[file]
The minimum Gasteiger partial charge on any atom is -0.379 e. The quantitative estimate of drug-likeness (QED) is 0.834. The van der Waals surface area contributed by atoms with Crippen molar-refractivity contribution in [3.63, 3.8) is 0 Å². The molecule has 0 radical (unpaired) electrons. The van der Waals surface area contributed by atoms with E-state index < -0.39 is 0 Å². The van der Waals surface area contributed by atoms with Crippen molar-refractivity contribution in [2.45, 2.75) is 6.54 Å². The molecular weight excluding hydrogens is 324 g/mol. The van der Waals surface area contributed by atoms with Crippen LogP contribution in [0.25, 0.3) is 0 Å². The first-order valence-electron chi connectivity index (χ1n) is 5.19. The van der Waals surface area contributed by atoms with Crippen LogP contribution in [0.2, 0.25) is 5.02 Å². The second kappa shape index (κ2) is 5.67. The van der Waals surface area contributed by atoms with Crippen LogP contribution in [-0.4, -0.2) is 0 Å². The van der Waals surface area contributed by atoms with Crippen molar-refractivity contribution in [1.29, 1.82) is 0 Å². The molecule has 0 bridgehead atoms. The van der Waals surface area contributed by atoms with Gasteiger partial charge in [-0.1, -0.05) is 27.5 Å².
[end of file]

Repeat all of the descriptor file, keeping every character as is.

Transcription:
The minimum Gasteiger partial charge on any atom is -0.379 e. The quantitative estimate of drug-likeness (QED) is 0.834. The van der Waals surface area contributed by atoms with Crippen molar-refractivity contribution in [3.63, 3.8) is 0 Å². The molecule has 0 radical (unpaired) electrons. The van der Waals surface area contributed by atoms with E-state index < -0.39 is 0 Å². The van der Waals surface area contributed by atoms with Crippen molar-refractivity contribution in [2.45, 2.75) is 6.54 Å². The molecular weight excluding hydrogens is 324 g/mol. The van der Waals surface area contributed by atoms with Crippen LogP contribution in [0.25, 0.3) is 0 Å². The first-order valence-electron chi connectivity index (χ1n) is 5.19. The van der Waals surface area contributed by atoms with Crippen LogP contribution in [0.2, 0.25) is 5.02 Å². The second kappa shape index (κ2) is 5.67. The van der Waals surface area contributed by atoms with Crippen LogP contribution in [-0.4, -0.2) is 0 Å². The van der Waals surface area contributed by atoms with Crippen molar-refractivity contribution in [1.29, 1.82) is 0 Å². The molecule has 0 bridgehead atoms. The van der Waals surface area contributed by atoms with Gasteiger partial charge in [-0.1, -0.05) is 27.5 Å².